Updated on 23 February 2021
At 28-feet-long and 14-feet high, the bronze Underground Railroad Sculpture is America’s largest monument to ending slavery.
The figures helping the slaves to freedom are abolitionist Harriet Tubman, known as ‘Black Moses,’ and local Quaker ‘Conductors’ Erastus and Sarah Hussey. Designed by sculptor Ed Dwight the sculpture is located near the Kellogg House in downtown Battle Creek, Michigan.
The sculpture was comissioned by the W.K. Kellogg Foundation to honour the courageous men and women who operated the Underground Railroad, as well as the fugitive slaves they helped to flee the American South to a new life in the North.
How The Railroad Operated
The Underground Railroad is a term used from about the 1840s to describe an informal network of secret routes and safe houses used by the fugitive slaves on their journey north to either the ‘Free States’ or Canada. The railroad spanned 29 states, as well as Canada, Mexico and the Caribbean. Quakers played an active part in it, along with many others.
It was called ‘Underground’ because it was secret and ‘Railroad’ because it marked the ‘passenger’ journey of the fleeing slaves. The safe houses that were used were known as ‘stations’ and those who allowed their property to be used in this way were known as ‘station masters’.
Those who contributed money or goods to help were called ‘Stockholders’. The fugitives were described as ‘goods’ to help them to be less easily identified. ‘Conductors’ were those who planned the routes and often helped and accompanied the slaves in their bid for freedom.
The fugitives moved during the hours of darkness from one station to the next. Stations were usually between 10 and 20 miles apart and the fugitives either walked between them or were hidden in either covered wagons or wagons with false bottoms.
The North Star was used as a guide to find the way.
Beginnings And Endings
Although the Underground Railroad began in the 1840s, its roots date back much further. One of the earliest references to runaway slaves receiving organized assistance comes from a 1786 letter written by George Washington. A slave escaped from one of his neighbours and Washington opined that:
“A society of Quakers, formed for such purposes, have attempted to liberate him…acting repugnant to justice…[and] in my opinion extremely impolitely with respect to the State.”George Washington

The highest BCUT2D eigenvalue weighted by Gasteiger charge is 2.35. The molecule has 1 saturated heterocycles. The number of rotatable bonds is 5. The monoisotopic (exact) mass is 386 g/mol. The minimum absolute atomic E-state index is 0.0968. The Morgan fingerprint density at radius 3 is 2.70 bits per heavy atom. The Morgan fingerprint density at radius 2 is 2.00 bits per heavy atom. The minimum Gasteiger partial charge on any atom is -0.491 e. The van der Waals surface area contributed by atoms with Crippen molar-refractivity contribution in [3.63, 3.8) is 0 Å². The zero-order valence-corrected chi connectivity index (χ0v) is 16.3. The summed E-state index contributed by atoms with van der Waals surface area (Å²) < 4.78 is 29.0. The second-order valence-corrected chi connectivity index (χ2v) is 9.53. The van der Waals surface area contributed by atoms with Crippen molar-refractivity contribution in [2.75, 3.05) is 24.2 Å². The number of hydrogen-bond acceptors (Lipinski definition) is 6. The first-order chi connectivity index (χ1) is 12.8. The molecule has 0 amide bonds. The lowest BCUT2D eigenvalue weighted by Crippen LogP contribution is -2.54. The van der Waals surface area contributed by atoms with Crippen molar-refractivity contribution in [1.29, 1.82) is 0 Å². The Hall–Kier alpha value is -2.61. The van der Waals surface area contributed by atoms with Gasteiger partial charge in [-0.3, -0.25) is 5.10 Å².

By 1850, more than 3,000 people were working with the Underground Railroad. They risked both fines and imprisonment for trying to help the runaway slaves or ‘Fugitives from Work’ as they were also called.
African Americans like Harriet Tubman, a former slave who made 19 journeys to help first her own family and then other slaves, probably made the greatest contribution, but many others were involved. These were drawn from Methodists and other evangelical groups, as well as Quakers.
By the middle of the 19th century, it is estimated that over 50,000 slaves had escaped from the South using the Underground Railroad. Plantation owners became concerned about the number of slaves who were managing to escape and in 1850 they persuaded Congress to pass the Fugitive Slave Act. Federal marshals who did not arrest an alleged runaway slave could be fined $1,000.
People who aided the escapees by providing shelter, food or any other form of assistance could be imprisoned for six months and receive a fine of $1,000. The Fugitive Slave Act did not stop the Underground Railroad from operating.
There are records of 82 Quakers being involved in Chester County in Pennsylvania alone. Other Underground Railroad Quaker strongholds were Salem, Iowa; Newport, Indiana; Alum Creek, Ohio; Cass County, Michigan; Farmington, New York; and New Bedford, Massachusetts.
Quaker Thomas Garrett (1789 – 1871) is reputed to have helped over 2,700 slaves to escape and was known as the ‘Station Master’ of the final Underground Railroad station, which was in Wilmington, Delaware. He worked on the Underground Railroad for about 40 years and although he was fined more than $5,400 for helping runaway slaves it did not deter him.
Quaker Levi Coffin (1798 – 1877), based in Cincinnati, Ohio, was known as the ‘President’ of the Underground Railroad. He and his wife Catherine, also a Quaker, helped about 2,000 slaves to freedom,
Some Quakers did not feel that acting outside the law was appropriate, despite their concern for the slaves’ plight. They thought that it was better to work within the existing law for the complete abolition of slavery, as this would benefit all slaves rather than the few runaways that they could conceivably help as individuals.
The Underground Railroad came to a natural end with the abolition of slavery at the end of the American Civil War (1861-65) and is Panel 64 (opens in a new tab) on the Quaker Tapestry.
Images from battlecreekvisitors.org/